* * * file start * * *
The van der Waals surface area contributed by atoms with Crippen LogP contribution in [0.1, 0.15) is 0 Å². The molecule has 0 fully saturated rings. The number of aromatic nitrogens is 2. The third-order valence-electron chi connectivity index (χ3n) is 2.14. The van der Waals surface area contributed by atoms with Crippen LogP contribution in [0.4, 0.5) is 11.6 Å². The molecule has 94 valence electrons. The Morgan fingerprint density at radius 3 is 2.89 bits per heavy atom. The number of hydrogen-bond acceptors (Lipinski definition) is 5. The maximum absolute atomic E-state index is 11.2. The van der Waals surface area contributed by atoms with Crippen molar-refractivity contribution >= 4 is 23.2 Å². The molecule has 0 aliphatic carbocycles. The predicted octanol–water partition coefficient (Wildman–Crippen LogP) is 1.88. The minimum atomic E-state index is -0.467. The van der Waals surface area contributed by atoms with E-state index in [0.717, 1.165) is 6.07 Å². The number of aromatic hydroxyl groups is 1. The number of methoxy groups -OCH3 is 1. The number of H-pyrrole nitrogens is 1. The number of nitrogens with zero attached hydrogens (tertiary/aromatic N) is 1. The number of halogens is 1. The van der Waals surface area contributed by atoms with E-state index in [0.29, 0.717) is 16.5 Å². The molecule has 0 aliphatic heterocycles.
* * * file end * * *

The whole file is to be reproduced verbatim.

The van der Waals surface area contributed by atoms with Crippen LogP contribution in [0.1, 0.15) is 0 Å². The molecule has 0 fully saturated rings. The number of aromatic nitrogens is 2. The third-order valence-electron chi connectivity index (χ3n) is 2.14. The van der Waals surface area contributed by atoms with Crippen LogP contribution in [0.4, 0.5) is 11.6 Å². The molecule has 94 valence electrons. The Morgan fingerprint density at radius 3 is 2.89 bits per heavy atom. The number of hydrogen-bond acceptors (Lipinski definition) is 5. The maximum absolute atomic E-state index is 11.2. The van der Waals surface area contributed by atoms with Crippen molar-refractivity contribution >= 4 is 23.2 Å². The molecule has 0 aliphatic carbocycles. The predicted octanol–water partition coefficient (Wildman–Crippen LogP) is 1.88. The minimum atomic E-state index is -0.467. The van der Waals surface area contributed by atoms with E-state index in [0.717, 1.165) is 6.07 Å². The number of aromatic hydroxyl groups is 1. The number of methoxy groups -OCH3 is 1. The number of H-pyrrole nitrogens is 1. The number of nitrogens with zero attached hydrogens (tertiary/aromatic N) is 1. The number of halogens is 1. The van der Waals surface area contributed by atoms with E-state index in [0.29, 0.717) is 16.5 Å². The molecule has 0 aliphatic heterocycles.